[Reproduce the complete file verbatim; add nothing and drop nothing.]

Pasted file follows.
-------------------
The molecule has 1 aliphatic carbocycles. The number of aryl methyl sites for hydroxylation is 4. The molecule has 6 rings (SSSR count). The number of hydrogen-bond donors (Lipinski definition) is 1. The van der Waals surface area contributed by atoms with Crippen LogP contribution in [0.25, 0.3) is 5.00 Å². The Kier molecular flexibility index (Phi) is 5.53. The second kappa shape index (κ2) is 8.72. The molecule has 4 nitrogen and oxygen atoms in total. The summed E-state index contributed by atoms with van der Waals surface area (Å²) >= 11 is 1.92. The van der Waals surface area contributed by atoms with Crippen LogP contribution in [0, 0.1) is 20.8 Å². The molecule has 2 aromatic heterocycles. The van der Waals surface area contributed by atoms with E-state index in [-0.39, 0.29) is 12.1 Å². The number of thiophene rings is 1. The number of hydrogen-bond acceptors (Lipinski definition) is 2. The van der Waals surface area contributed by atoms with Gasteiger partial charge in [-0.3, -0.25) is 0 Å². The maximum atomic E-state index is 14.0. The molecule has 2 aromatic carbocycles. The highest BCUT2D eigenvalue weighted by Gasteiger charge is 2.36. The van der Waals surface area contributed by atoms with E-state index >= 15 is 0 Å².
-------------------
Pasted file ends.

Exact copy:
The molecule has 1 aliphatic carbocycles. The number of aryl methyl sites for hydroxylation is 4. The molecule has 6 rings (SSSR count). The number of hydrogen-bond donors (Lipinski definition) is 1. The van der Waals surface area contributed by atoms with Crippen LogP contribution in [0.25, 0.3) is 5.00 Å². The Kier molecular flexibility index (Phi) is 5.53. The second kappa shape index (κ2) is 8.72. The molecule has 4 nitrogen and oxygen atoms in total. The summed E-state index contributed by atoms with van der Waals surface area (Å²) >= 11 is 1.92. The van der Waals surface area contributed by atoms with Crippen LogP contribution in [0, 0.1) is 20.8 Å². The molecule has 2 aromatic heterocycles. The van der Waals surface area contributed by atoms with E-state index in [-0.39, 0.29) is 12.1 Å². The number of thiophene rings is 1. The number of hydrogen-bond acceptors (Lipinski definition) is 2. The van der Waals surface area contributed by atoms with Gasteiger partial charge in [-0.3, -0.25) is 0 Å². The maximum atomic E-state index is 14.0. The molecule has 2 aromatic carbocycles. The highest BCUT2D eigenvalue weighted by Gasteiger charge is 2.36. The van der Waals surface area contributed by atoms with E-state index >= 15 is 0 Å².